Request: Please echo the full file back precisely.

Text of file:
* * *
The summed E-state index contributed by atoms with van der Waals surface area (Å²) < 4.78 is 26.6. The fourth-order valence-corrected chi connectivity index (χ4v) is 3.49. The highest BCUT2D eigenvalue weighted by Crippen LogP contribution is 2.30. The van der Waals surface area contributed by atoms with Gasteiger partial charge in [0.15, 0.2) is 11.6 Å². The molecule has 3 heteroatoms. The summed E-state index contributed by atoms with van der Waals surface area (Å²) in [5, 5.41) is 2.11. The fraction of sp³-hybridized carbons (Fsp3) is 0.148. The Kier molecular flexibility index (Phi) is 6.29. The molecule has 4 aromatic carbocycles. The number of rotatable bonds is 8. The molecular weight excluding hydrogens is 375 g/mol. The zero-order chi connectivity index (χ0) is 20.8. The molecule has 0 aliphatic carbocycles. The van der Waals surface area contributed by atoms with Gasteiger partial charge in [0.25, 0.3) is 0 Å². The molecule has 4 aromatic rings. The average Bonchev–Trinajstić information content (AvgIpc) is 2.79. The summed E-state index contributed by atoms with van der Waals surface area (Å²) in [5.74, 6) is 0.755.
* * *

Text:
The summed E-state index contributed by atoms with van der Waals surface area (Å²) < 4.78 is 26.6. The fourth-order valence-corrected chi connectivity index (χ4v) is 3.49. The highest BCUT2D eigenvalue weighted by Crippen LogP contribution is 2.30. The van der Waals surface area contributed by atoms with Gasteiger partial charge in [0.15, 0.2) is 11.6 Å². The molecule has 3 heteroatoms. The summed E-state index contributed by atoms with van der Waals surface area (Å²) in [5, 5.41) is 2.11. The fraction of sp³-hybridized carbons (Fsp3) is 0.148. The Kier molecular flexibility index (Phi) is 6.29. The molecule has 4 aromatic carbocycles. The number of rotatable bonds is 8. The molecular weight excluding hydrogens is 375 g/mol. The zero-order chi connectivity index (χ0) is 20.8. The molecule has 0 aliphatic carbocycles. The van der Waals surface area contributed by atoms with Gasteiger partial charge in [0.25, 0.3) is 0 Å². The molecule has 4 aromatic rings. The average Bonchev–Trinajstić information content (AvgIpc) is 2.79. The summed E-state index contributed by atoms with van der Waals surface area (Å²) in [5.74, 6) is 0.755.